Sellers, and their listing agents, have been manufacturing the double-dip experience.
Because the local real estate market had the illusion of being “healthier”, they figured it was time to push their list price to see what the market would bear. A few got lucky and sold too, but the backlog has been building all year, especially on the higher-end.
Buyers are paying close attention though, and you can see it in the trends below on the housingtracker.net graphs. Look at the last year, the only part that might matter to buyers.
Let’s be specific too – in the upper tier the graph shows that the median asking price was going down dramatically the second half of 2009, which could indicate that prices were actually going down, or that the mix of active listings was adjusting. A review of the mix didn’t show any remarkable differences, so most of the decline must have been due to actual price reductions:
Look what’s happened since February, when sellers started getting (overly) confident again. The collusion of higher pricing didn’t impress the buyers, and inventory has increased 30% since January, meaning that the number of wrongly-priced homes is rising:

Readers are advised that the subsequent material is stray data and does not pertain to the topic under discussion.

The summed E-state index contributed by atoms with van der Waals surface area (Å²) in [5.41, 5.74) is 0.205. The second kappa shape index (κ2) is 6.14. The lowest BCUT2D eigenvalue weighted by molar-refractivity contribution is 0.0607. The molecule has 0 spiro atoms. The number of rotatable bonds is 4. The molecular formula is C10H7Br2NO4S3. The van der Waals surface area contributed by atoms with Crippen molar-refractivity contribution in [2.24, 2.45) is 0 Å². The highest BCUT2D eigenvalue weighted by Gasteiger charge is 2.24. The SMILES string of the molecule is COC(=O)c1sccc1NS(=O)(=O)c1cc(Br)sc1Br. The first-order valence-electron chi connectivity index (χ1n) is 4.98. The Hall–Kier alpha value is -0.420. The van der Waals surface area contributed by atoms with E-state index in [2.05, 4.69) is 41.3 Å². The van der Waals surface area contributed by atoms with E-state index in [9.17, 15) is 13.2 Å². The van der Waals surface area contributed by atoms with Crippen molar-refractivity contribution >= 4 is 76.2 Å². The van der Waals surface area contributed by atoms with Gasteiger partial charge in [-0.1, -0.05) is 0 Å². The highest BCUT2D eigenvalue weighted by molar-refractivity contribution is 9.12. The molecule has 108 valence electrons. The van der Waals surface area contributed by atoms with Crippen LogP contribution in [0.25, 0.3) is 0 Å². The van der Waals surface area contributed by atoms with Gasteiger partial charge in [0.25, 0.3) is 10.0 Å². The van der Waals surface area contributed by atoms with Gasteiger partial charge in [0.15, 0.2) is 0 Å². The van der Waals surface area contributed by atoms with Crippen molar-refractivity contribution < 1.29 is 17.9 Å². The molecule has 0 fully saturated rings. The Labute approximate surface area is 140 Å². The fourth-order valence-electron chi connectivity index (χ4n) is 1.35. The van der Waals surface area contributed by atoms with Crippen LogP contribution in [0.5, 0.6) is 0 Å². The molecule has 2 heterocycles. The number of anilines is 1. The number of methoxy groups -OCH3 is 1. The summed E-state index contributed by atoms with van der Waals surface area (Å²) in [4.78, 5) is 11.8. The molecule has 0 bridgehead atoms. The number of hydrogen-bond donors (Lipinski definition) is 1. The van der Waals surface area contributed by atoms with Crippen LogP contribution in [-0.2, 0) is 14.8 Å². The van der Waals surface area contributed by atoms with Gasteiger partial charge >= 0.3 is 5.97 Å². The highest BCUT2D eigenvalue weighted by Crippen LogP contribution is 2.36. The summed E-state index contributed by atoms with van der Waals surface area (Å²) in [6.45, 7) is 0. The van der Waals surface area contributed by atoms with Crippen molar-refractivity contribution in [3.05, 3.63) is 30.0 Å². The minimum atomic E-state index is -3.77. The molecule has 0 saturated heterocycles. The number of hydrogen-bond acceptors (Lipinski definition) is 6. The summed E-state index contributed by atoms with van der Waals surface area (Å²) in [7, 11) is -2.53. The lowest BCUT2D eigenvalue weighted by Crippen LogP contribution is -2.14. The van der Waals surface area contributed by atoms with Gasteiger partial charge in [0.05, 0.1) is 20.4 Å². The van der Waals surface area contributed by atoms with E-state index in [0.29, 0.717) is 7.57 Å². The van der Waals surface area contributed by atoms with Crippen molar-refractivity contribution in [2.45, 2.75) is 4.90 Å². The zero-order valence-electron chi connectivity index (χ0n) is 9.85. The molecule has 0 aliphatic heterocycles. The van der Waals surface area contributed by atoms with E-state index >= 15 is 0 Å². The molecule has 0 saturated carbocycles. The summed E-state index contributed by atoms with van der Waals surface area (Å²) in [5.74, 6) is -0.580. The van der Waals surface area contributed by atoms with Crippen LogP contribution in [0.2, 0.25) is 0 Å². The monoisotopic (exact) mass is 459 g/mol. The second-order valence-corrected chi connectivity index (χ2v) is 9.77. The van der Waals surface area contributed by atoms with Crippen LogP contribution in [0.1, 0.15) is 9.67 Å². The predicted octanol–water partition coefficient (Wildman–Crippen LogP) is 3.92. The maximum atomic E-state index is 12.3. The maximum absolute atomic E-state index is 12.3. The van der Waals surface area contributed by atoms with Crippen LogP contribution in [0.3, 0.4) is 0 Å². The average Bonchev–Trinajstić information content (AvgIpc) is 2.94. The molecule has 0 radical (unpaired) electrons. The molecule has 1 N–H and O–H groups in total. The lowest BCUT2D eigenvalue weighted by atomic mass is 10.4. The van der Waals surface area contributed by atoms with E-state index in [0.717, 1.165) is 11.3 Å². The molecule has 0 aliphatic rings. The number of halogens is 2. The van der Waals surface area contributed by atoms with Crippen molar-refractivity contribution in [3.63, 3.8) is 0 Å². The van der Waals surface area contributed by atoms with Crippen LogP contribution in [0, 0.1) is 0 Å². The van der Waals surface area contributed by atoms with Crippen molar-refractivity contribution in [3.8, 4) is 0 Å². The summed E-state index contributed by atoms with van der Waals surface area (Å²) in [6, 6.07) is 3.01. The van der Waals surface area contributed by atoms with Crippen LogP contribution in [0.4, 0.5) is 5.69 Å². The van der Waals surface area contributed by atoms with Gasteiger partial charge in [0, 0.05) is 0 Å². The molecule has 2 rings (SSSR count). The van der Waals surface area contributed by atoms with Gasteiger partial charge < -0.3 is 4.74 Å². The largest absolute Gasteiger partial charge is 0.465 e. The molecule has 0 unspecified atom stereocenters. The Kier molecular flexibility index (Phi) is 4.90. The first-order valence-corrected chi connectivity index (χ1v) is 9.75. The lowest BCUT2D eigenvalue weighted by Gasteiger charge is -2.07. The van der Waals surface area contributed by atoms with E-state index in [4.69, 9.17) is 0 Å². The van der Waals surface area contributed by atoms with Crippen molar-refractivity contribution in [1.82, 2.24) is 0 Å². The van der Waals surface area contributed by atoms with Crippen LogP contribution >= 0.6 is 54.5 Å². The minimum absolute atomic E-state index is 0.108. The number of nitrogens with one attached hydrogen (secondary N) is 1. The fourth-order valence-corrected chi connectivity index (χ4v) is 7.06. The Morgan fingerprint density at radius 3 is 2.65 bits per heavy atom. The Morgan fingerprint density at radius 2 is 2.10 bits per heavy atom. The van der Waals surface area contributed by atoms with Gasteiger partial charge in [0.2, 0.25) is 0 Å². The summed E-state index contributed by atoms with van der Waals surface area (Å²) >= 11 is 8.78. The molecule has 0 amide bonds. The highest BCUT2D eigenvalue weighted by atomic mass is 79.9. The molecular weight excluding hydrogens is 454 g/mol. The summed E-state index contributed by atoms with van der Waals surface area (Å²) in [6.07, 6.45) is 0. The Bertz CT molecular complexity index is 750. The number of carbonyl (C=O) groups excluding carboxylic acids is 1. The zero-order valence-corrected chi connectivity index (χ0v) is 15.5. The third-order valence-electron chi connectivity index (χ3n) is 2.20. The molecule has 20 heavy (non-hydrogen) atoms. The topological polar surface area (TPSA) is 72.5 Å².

Once the sellers (and their listing agents) who want/need to sell, begin to run out of hope and start lowering their price, it’s going to look and feel like the double dip.
A second note: The inventory between May, 2009 and January, 2010 was practically flatlined, in a tight range of 11,500 to 12,013. With list pricing adjusting steadily downward in the upper tier, we had fairly stable market, with listings exiting the system at an almost identical pace as they were coming on. A good indicator to watch for the trend of pricing accuracy.